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A parent/author/tech pundit’s view on how to teach kids privacy

By blocking social media in schools and monitoring our kids at home, we’ve been falling down on the job – our job of educating them about how to protect their own privacy in an increasingly networked world. Blocking and monitoring has taught them to develop workarounds, not good privacy practices.

“We want our kids to fight isolation with networks,” said father and pundit Cory Doctorow in this brief talk at The Observer’s recent UK TEDx conference about privacy in a networked world – a world that he says is training us to forgo privacy “in service to a business model” that capitalizes on our social lives. But “we don’t want kids to stop social networking online,” he adds.

Teach them to protect anonymity, not abuse it

“We want them to [socialize online] in a way where pseudonymity and anonymity are a piece of what they do” and where that socializing is “not characterized by a default position of irrevocable disclosure.” And what’s the best way? Not monitoring and blocking, which sends children the message that Big Brother is not only ok, but protective!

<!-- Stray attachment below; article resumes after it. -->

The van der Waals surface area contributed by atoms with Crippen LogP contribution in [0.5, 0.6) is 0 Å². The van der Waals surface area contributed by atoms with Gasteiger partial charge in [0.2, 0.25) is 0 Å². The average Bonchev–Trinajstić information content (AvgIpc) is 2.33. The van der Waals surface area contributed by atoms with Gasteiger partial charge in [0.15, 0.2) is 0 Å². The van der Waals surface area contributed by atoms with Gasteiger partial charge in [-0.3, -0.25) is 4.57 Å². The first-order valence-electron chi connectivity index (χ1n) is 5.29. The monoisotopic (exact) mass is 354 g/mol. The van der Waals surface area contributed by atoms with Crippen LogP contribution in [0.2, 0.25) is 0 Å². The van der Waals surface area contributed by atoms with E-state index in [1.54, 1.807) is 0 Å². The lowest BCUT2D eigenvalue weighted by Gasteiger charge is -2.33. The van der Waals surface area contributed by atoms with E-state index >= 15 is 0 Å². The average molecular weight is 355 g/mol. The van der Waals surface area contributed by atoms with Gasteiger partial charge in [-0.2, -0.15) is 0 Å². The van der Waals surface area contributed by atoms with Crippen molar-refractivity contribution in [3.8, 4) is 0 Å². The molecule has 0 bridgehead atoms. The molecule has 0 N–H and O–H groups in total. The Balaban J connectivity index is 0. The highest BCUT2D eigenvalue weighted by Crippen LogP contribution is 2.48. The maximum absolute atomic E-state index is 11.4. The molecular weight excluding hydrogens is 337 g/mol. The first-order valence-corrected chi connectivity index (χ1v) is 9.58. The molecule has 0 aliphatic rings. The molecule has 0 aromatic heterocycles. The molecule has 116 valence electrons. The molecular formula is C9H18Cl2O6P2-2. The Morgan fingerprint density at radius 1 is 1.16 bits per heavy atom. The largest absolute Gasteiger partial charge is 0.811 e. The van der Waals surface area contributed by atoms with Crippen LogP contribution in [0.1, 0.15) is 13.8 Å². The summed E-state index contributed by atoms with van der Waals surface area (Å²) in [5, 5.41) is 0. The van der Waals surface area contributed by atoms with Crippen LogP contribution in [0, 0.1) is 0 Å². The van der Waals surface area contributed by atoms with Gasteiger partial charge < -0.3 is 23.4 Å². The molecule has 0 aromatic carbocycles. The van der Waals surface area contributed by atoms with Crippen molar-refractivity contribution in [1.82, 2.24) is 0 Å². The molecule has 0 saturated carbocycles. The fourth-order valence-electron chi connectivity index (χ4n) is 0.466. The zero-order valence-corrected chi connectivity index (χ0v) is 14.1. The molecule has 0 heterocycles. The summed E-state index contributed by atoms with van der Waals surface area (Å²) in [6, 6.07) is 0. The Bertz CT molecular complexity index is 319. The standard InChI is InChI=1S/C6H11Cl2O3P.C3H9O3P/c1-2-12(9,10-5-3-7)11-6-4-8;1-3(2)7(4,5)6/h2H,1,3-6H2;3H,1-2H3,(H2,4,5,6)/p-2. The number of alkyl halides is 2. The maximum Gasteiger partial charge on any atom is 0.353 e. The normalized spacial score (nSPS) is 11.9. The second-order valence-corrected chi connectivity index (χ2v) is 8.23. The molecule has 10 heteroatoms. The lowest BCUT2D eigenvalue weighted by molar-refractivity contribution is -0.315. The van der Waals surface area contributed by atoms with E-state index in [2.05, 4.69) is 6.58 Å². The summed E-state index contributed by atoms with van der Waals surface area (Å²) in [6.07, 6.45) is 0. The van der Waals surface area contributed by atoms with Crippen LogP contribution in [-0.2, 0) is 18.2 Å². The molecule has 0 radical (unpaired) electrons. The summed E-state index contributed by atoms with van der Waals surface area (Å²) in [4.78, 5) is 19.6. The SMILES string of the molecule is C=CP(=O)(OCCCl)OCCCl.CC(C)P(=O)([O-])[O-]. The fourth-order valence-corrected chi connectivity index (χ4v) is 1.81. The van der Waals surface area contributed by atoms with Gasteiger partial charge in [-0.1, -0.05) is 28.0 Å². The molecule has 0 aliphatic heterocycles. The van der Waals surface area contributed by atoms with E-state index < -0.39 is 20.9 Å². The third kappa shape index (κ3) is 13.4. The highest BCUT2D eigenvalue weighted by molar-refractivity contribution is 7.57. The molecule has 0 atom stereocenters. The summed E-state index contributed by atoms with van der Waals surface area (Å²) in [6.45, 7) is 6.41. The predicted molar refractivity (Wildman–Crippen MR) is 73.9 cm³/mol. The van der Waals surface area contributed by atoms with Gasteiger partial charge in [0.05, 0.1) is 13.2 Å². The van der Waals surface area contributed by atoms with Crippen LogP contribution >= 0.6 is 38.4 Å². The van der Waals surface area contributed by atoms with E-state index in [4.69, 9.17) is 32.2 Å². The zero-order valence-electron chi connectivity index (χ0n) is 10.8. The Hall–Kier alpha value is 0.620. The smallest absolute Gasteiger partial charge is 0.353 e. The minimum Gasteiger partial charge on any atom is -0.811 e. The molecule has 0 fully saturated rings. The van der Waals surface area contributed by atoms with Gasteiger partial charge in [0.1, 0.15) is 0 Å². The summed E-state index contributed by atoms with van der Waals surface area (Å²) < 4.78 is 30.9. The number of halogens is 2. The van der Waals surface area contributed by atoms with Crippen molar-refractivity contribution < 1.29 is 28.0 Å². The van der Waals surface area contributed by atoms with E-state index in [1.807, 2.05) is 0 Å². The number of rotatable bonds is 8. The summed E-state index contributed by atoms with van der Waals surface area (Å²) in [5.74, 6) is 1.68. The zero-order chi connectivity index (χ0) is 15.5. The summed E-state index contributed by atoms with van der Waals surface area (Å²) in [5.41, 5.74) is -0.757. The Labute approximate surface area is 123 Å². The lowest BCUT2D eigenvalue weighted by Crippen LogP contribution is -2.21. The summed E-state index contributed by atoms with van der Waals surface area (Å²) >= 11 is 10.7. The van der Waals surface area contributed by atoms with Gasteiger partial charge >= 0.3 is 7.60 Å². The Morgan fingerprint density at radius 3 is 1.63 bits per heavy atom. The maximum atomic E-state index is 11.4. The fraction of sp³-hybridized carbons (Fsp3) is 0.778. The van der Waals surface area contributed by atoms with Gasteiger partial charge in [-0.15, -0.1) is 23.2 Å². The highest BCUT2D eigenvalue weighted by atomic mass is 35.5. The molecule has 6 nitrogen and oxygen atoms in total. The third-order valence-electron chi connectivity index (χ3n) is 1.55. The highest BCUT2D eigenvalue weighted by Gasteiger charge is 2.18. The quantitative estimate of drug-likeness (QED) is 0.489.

Education in Big Brother avoidance and privacy best practices is the answer, Doctorow says. What I hear as he details what that education looks like is that we need to teach our kids how to use social media rather than all the downsides or it and rather than block or monitor their every move in social media.

By, as he puts it, “routinely deploying surveillance technology in the name of keeping our kids safe,” we’re not only not educating them, we’re sending them exactly the wrong message. “It trains kids to believe surveillance of our every move on the Internet is the legitimate thing for authority figures to do. It teaches them to systematically undervalue their privacy – years before they reach Facebook. It in fact grooms them to accept total involuntary disclosure of their social and intellectual life as normal and good.”

Teach privacy best practices

So what should we do? Teach by example, he suggests: “Let’s turn our libraries, schools, and other learning institutions into islands of networked privacy best practices. Let’s teach our kids to encrypt everything they do on the Net, let’s teach them to jailbreak every device they can handle, to choose the best products for their privacy…. teach them to bust every censor wall because every censor wall harvests a record of what they look at, spoof every form they’re asked to put their info into.”

Doctorow concludes that “this won’t automatically make Facebook start selling on privacy, but it will legitimize the use of privacy tools and lay the ground for a future where ‘Why do you need to know this?’ is the default position when someone asks our kids to disclose information over the network.” This will also spill over into teaching and learning online safety and reputation best practices too. [See also “Cory Doctorow’s radical proposition for libraries” at]